The busy boat ramp made for busy boat traffic on the water too. Speedboats and pontoons moved by in all directions, stirring up the lake into a small chop with the aid of the steady breeze. Not too much of a problem...we just had to keep a close lookout for boats and some of the rockier shores where the waves were beating. Almost immediately we starting seeing other paddlers on the water. Sea kayaks in all colors were cruising along the shores.
I decided to bring my good camera along on this trip, reasonably assured that I could keep it dry. I put it between my legs on the kayak floor with a hand towel wrapped around it to absorb some stray drops. This worked well for the whole trip, although I did put the camera away in a hatch for a while after a rough beach landing. Your camera will be pretty safe as long as you don't roll the boat!
We headed up one side of the lake, passing lots of pine trees and muddy, eroded banks. The prolonged southern drought had apparently lowered the water level a couple feet, giving the lake a "ring around the tub" look. We stopped at one of these banks and my foot sank six inches into the goopy clay. Every once in a while we'd pass a reasonable beach, which always seemed to be occupied. I wondered how the people got there until I saw glimpses of the Devil's Fork campground through the trees. Around a bend we came upon an old boat ramp and some scuba divers getting ready to go in. I expected to see more divers since I've heard that there's a lot of weekend diving, but maybe they were somewhere else; we only saw three or four people.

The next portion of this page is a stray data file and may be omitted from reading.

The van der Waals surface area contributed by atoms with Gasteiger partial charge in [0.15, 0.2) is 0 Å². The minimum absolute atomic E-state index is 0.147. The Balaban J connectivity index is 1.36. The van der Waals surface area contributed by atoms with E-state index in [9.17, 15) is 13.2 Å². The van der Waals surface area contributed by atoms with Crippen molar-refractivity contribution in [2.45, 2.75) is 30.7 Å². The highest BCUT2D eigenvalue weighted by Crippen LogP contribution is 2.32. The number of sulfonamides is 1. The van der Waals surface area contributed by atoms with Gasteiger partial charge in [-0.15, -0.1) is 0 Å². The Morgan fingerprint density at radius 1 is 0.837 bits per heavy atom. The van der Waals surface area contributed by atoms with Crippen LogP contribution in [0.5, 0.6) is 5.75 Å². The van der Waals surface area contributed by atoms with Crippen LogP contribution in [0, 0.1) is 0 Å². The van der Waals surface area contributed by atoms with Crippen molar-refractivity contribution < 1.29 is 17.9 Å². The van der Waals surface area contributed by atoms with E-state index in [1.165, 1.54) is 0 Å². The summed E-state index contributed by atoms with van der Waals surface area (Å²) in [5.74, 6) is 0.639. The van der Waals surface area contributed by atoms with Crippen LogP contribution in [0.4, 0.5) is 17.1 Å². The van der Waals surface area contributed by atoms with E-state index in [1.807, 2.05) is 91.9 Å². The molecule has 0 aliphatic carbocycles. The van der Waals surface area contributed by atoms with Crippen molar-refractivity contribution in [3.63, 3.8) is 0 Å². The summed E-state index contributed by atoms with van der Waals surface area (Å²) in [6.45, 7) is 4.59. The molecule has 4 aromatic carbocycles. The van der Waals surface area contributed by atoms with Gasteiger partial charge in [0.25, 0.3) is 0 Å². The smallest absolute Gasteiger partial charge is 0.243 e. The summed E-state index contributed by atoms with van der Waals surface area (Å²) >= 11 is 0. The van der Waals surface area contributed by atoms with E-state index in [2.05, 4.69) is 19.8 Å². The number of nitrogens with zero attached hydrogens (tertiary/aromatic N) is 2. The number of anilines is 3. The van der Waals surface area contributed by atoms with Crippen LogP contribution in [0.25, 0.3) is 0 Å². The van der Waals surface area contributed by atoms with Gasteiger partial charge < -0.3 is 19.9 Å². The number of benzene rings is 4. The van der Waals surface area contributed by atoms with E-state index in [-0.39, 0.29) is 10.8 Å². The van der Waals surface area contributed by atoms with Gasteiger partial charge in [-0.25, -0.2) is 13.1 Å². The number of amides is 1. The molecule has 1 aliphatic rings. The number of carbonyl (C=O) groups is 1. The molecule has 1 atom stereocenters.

Shortly we came toward another boat ramp where some more kayakers were putting in. There was a calm rocky shore nearby, so we decided to stop for lunch. We carefully beached the boats on the rocky shelf, made out of a coarse and brittle shale-like material. It was a challenge to keep from scratching our plastic kayaks. We found some shade, sat on a big rock, and ate our lunch while we watched the entertainment from the boat ramp. It was a long and narrow ramp with a fairly steep incline. Several paddlers were preparing for a camping trip as the park does have a paddle-in campground somewhere. I cringed as one man moved his kayak down the ramp by sliding it 20 feet down the asphalt with his foot. Another man arrived in a pickup with a large boat on his trailer and had a hell of a time turning the thing around on the narrow road to back it up into the water.